Book review: (Robert B Parker’s) Little White Lies by Ace Atkins

Sunday, April 23, 2017 Permalink

Robert B Parker – most specifically via his Spenser, Sunny Randall and Jesse Stone series – was my go-to author of the last decade or two. Then he died. Tragic, for his family, friends and loved ones. And slightly annoying for his fans. #joking #kinda

However… such was the strength of his Spenser, Jesse Stone and Appaloosa series that his family and publishers found authors to continue those legacies. 

Book review: (Robert B Parker’s) Little White Lies by Ace AtkinsRobert B. Parker's Little White Lies
by Ace Atkins
Series: Spenser #45
Published by G.P. Putnam's Sons
on May 2nd 2017
Source: NetGalley
Narrator: Joe Mantegna
Buy on Amazon
Buy iBook
Genres: Crime Fiction
ISBN: 0399177000, 9780399177002
Pages: 320
three-half-stars
Goodreads

Connie Kelly thought she'd found her perfect man on an online dating site. He was silver-haired and handsome, with a mysterious background working for the C.I.A.

She fell so hard for M. Brooks Welles that she wrote him a check for almost three hundred thousand dollars, hoping for a big return on her investment. But within weeks, both Welles and her money are gone.

Her therapist, Dr. Susan Silverman, hands her Spenser's card. A self-proclaimed military hotshot, Welles had been a frequent guest on national news shows speaking with authority about politics and world events. But when he disappears, he leaves not only a jilted lover but a growing list of angry investors, duped cops, and a team of paramilitary contractors looking for revenge.

Enter Spenser, who quickly discovers that everything about Welles is phony. His name, his resume, and his client list are nothing but an elaborate fraud. But uncovering the truth won't be easy, as he'll have to keep the mystery man alive long enough to get back his client's money.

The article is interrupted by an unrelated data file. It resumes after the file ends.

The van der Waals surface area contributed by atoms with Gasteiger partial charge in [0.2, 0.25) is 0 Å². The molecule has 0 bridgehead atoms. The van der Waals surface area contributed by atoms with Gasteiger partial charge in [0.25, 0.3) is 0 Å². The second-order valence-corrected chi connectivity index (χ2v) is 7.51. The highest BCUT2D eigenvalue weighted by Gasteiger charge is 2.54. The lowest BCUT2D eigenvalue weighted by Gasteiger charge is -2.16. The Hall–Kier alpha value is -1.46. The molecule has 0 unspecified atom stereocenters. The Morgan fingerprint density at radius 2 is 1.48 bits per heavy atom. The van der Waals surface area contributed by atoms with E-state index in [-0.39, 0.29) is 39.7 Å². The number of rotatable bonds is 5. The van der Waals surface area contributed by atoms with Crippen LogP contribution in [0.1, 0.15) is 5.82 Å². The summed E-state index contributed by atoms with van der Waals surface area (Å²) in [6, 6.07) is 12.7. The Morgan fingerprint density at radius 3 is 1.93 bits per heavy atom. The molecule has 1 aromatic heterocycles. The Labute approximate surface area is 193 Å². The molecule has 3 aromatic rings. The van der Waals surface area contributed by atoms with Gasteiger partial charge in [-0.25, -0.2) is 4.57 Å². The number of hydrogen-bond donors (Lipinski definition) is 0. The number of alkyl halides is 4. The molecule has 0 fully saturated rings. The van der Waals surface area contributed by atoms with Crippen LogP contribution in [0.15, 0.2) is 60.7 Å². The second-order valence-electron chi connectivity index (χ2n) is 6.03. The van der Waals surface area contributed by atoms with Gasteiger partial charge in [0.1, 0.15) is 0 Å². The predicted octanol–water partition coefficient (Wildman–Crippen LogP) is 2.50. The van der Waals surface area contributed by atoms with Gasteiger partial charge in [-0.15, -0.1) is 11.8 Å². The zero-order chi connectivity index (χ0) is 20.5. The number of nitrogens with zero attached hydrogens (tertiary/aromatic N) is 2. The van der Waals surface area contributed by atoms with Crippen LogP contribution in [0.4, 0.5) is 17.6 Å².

As the trail winds from Boston to backroads Georgia, Spenser will need help from trusted allies Hawk and Teddy Sapp to make sure Welles's next con is his last.

I felt as if I’d missed A HEAP of books in this series. But according to Goodreads, (my bible for tracking my reading since 2012) I’ve (only) missed three of the six Spenser novels (by Atkins) following Parker’s death in 2010.

I recall reading Atkins’ first efforts with Spenser, back in 2012, and decided he pretty much nailed Spenser’s voice – his droll wit and his enjoyable repartee with bestie Hawk.

The biggest difference I’ve noticed in the last couple of books I’ve read is that we’ve leapt forward in time and Spenser is now in the 21st century. Although not an avid user, the internet now exists in the PI’s world along with mobile phones and the like.

Many of Parker’s own books in the series (including those written in the 90s and 2000s) remained firmly settled in the 70s and 80s.

I continue to choose to ignore the fact that Spenser’s not really aged since he first appeared in 1973 cos I prefer to think of him as a rakish 40ish type. (Similarly I still tend of think of myself as being in my early 40s, or perhaps even my late 30s. And #spoileralert, I’m not!)

Atkins continues to (pretty much) retain the voice of Spenser, inherited from Parker and a lot of his idiosyncracies, including his unhealthily clean exclamations like, “Hot damn!” and “Yikes!”… (no f-words or c-words here!); and attention to detail when it comes to Susan’s, Spenser’s and Hawk’s outfits of choice. I always assumed that (along with the princessing-up-of-the-vain-and-annoying-Susan) to be the influence of Parker’s wife, Joan; but I may have been wrong in that.

And, like I said, other than his annoyingly-jolly exclamations (which ‘date’ him a little) Spenser’s moving with the times. The thugs he’s dealing with now aren’t the local crime bosses running prostitutes and drugs, rather they’re dealing weapons and there’s talk of terrorists and ISIS.

It doesn’t often happen but I’m relieved – despite the passing of his creator – that Spenser and his world, remain. Atkins does a great job with new plots amidst the characters and relationships that keep these novels familiar, comforting and enjoyable. And we all need something to rely on in this crazy ever-changing world.

(But, ‘cos I can’t help myself… It was slightly weird however, for Spenser to comment – in this (the 45th) outing – on how little he knew of Hawk’s family of origin and the fact he didn’t know where his BFF lived. I can understand the need for plausible deniability but it surprised me and jolted me out of my comfortable malaise a little as I tried to remember if Spenser had really never visited Hawk ‘at home’ before!)

Robert B Parker’s Little White Lies by Ace Atkins will be published on 2 May 2017 by GP Putnam’s Sons.

I received an electronic copy of this book from the publisher for review purposes. 

three-half-stars

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